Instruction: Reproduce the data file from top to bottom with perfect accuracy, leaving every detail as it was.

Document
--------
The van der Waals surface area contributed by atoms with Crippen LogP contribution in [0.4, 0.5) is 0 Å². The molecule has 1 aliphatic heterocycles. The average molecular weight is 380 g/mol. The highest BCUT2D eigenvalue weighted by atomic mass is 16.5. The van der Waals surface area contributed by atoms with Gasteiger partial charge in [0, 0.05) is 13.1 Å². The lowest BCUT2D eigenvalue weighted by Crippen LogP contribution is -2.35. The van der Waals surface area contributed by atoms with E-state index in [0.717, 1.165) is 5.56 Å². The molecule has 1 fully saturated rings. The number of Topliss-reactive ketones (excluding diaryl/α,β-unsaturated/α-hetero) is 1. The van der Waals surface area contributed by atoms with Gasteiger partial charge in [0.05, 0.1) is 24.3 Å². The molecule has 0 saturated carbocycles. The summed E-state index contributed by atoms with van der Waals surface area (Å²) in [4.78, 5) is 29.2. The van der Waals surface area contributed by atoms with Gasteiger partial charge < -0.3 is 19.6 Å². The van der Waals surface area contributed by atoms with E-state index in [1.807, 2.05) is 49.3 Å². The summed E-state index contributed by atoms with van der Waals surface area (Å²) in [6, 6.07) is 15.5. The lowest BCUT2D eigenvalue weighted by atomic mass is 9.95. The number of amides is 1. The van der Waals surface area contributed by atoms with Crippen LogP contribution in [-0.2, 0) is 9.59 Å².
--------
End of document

The van der Waals surface area contributed by atoms with Crippen LogP contribution in [0.4, 0.5) is 0 Å². The molecule has 1 aliphatic heterocycles. The average molecular weight is 380 g/mol. The highest BCUT2D eigenvalue weighted by atomic mass is 16.5. The van der Waals surface area contributed by atoms with Gasteiger partial charge in [0, 0.05) is 13.1 Å². The lowest BCUT2D eigenvalue weighted by Crippen LogP contribution is -2.35. The van der Waals surface area contributed by atoms with E-state index in [0.717, 1.165) is 5.56 Å². The molecule has 1 fully saturated rings. The number of Topliss-reactive ketones (excluding diaryl/α,β-unsaturated/α-hetero) is 1. The van der Waals surface area contributed by atoms with Gasteiger partial charge in [0.05, 0.1) is 24.3 Å². The molecule has 0 saturated carbocycles. The summed E-state index contributed by atoms with van der Waals surface area (Å²) in [4.78, 5) is 29.2. The van der Waals surface area contributed by atoms with Gasteiger partial charge < -0.3 is 19.6 Å². The van der Waals surface area contributed by atoms with E-state index in [1.807, 2.05) is 49.3 Å². The summed E-state index contributed by atoms with van der Waals surface area (Å²) in [6, 6.07) is 15.5. The lowest BCUT2D eigenvalue weighted by atomic mass is 9.95. The number of amides is 1. The van der Waals surface area contributed by atoms with Crippen LogP contribution in [-0.2, 0) is 9.59 Å².